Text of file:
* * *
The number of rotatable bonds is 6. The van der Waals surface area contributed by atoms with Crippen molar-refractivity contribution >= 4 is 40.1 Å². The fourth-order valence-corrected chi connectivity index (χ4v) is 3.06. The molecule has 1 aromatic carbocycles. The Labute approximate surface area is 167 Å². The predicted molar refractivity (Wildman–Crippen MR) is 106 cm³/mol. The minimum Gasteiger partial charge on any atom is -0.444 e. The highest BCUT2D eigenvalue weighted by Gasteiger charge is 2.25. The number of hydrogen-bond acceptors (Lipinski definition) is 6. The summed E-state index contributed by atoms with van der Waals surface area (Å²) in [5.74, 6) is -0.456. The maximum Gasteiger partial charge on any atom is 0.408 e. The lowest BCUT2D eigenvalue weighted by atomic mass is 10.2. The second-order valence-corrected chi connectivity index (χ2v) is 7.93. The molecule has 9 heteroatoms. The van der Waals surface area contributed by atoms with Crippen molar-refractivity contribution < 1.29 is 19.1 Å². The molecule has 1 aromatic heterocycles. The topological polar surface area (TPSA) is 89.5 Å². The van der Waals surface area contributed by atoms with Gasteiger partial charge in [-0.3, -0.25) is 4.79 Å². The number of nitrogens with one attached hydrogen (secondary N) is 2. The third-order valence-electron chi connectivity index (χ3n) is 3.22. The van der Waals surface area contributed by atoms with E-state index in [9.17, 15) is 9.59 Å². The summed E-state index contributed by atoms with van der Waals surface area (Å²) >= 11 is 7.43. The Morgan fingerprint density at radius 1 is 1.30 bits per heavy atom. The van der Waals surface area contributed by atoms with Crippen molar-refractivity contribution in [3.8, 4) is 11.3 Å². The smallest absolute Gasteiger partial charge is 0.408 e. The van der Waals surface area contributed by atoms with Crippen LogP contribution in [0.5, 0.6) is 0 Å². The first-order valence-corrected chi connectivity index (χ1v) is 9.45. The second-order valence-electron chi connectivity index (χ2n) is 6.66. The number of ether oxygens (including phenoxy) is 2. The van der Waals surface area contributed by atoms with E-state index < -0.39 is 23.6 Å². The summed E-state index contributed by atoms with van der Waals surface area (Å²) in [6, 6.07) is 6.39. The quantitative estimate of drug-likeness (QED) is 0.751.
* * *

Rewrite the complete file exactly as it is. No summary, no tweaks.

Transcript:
The number of rotatable bonds is 6. The van der Waals surface area contributed by atoms with Crippen molar-refractivity contribution >= 4 is 40.1 Å². The fourth-order valence-corrected chi connectivity index (χ4v) is 3.06. The molecule has 1 aromatic carbocycles. The Labute approximate surface area is 167 Å². The predicted molar refractivity (Wildman–Crippen MR) is 106 cm³/mol. The minimum Gasteiger partial charge on any atom is -0.444 e. The highest BCUT2D eigenvalue weighted by Gasteiger charge is 2.25. The number of hydrogen-bond acceptors (Lipinski definition) is 6. The summed E-state index contributed by atoms with van der Waals surface area (Å²) in [5.74, 6) is -0.456. The maximum Gasteiger partial charge on any atom is 0.408 e. The lowest BCUT2D eigenvalue weighted by atomic mass is 10.2. The second-order valence-corrected chi connectivity index (χ2v) is 7.93. The molecule has 9 heteroatoms. The van der Waals surface area contributed by atoms with Crippen molar-refractivity contribution < 1.29 is 19.1 Å². The molecule has 1 aromatic heterocycles. The topological polar surface area (TPSA) is 89.5 Å². The van der Waals surface area contributed by atoms with Gasteiger partial charge in [-0.3, -0.25) is 4.79 Å². The number of nitrogens with one attached hydrogen (secondary N) is 2. The third-order valence-electron chi connectivity index (χ3n) is 3.22. The van der Waals surface area contributed by atoms with E-state index in [9.17, 15) is 9.59 Å². The summed E-state index contributed by atoms with van der Waals surface area (Å²) >= 11 is 7.43. The Morgan fingerprint density at radius 1 is 1.30 bits per heavy atom. The van der Waals surface area contributed by atoms with Crippen molar-refractivity contribution in [3.8, 4) is 11.3 Å². The smallest absolute Gasteiger partial charge is 0.408 e. The van der Waals surface area contributed by atoms with Crippen LogP contribution in [0.5, 0.6) is 0 Å². The first-order valence-corrected chi connectivity index (χ1v) is 9.45. The second-order valence-electron chi connectivity index (χ2n) is 6.66. The number of ether oxygens (including phenoxy) is 2. The van der Waals surface area contributed by atoms with E-state index < -0.39 is 23.6 Å². The summed E-state index contributed by atoms with van der Waals surface area (Å²) in [6, 6.07) is 6.39. The quantitative estimate of drug-likeness (QED) is 0.751.